A cancer diagnosis inevitably comes with an avalanche of challenges – personal, medical, financial and more. But for some patients, the type of cancer they have adds an extra layer of difficulty, because it’s one that may difficult to discuss.
Annie Miller, the practical support manager at Cancer Council NSW says there are a few cancers that some people, depending on the individual, may find difficult to be open about. These include breast cancer for men, anal cancer, vulval cancer in women and lung cancer, particularly if the person diagnosed has never smoked. She stresses, though, that people’s responses can be varied.
“When it comes to something like vulval cancer, some people worry that the community or even friends and family could judge them because they assume the person is promiscuous,” she says. “Testicular cancer may be an issue for some men who may think they’re less masculine because they may only have one testicle. Then for others, it could be that they aren’t concerned about what people think.
“Some patients who have been diagnosed with lung cancer and have small children have shown concern that others will judge them and their children at school for being a smoker.
“In other cases, it’s the side effects that cause the stigma, such as potential loss of libido that can come with treatment for any cancer, or sexual dysfunction that is can be a side effect of any cancer and not just a gynecological cancer.”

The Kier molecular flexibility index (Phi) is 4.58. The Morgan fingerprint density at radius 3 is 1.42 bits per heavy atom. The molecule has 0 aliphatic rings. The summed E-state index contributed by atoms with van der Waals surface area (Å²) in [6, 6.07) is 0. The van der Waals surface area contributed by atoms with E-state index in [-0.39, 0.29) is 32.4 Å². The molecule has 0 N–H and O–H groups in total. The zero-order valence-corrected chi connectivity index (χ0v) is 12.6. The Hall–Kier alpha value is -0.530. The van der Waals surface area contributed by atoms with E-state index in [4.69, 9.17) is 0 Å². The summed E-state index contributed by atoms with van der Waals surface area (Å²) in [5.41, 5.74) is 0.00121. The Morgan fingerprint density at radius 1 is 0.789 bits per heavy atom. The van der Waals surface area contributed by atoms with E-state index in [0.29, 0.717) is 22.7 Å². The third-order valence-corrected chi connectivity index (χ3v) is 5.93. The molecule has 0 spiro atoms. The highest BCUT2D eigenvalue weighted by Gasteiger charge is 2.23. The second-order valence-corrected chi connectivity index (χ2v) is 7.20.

The important thing to remember is your journey is yours alone, and it’s entirely up to you how you want to move forward with telling others about your cancer. Share only what you want to share, with those you want to share it with.
Some tips for handling a ‘stigma’ cancer
Remember that the only person going through this journey is you, and you have the right to tell people as much or as little as you like, even your employers. You can request a private meeting with the HR department of your company to explain your circumstances and they are legally obliged not to pass on anything but the details you wish to disclose to your manager.
It can be difficult to remember, but medical professionals are unlikely to judge you for any of the circumstances surrounding your cancer. However you have the right to compassionate care and to change providers if you feel it’s lacking.
Don’t put off getting checked out because you have something worrying you in an area of your body that makes you feel embarrassed. Early intervention is critical.
Try to resist pretending you have a different “more acceptable” cancer than the one you have. It can be difficult if you are then asked questions you can’t answer. Remember, you have every right to say nothing or to keep things vague.
If it’s the right choice for you, “own” your cancer and be upfront about it. Being honest can be empowering – but only if that’s something you’re comfortable with.
Carrying extra angst and stress around stigma can impact on your recovery process. A counsellor can help you express the things you may feel you’re unable to say to other people and will keep your feelings confidential.
Peer support can assist you through this time and Cancer Council have a Connect program which can match you with someone who has had the same or a similar cancer and could assist you through this time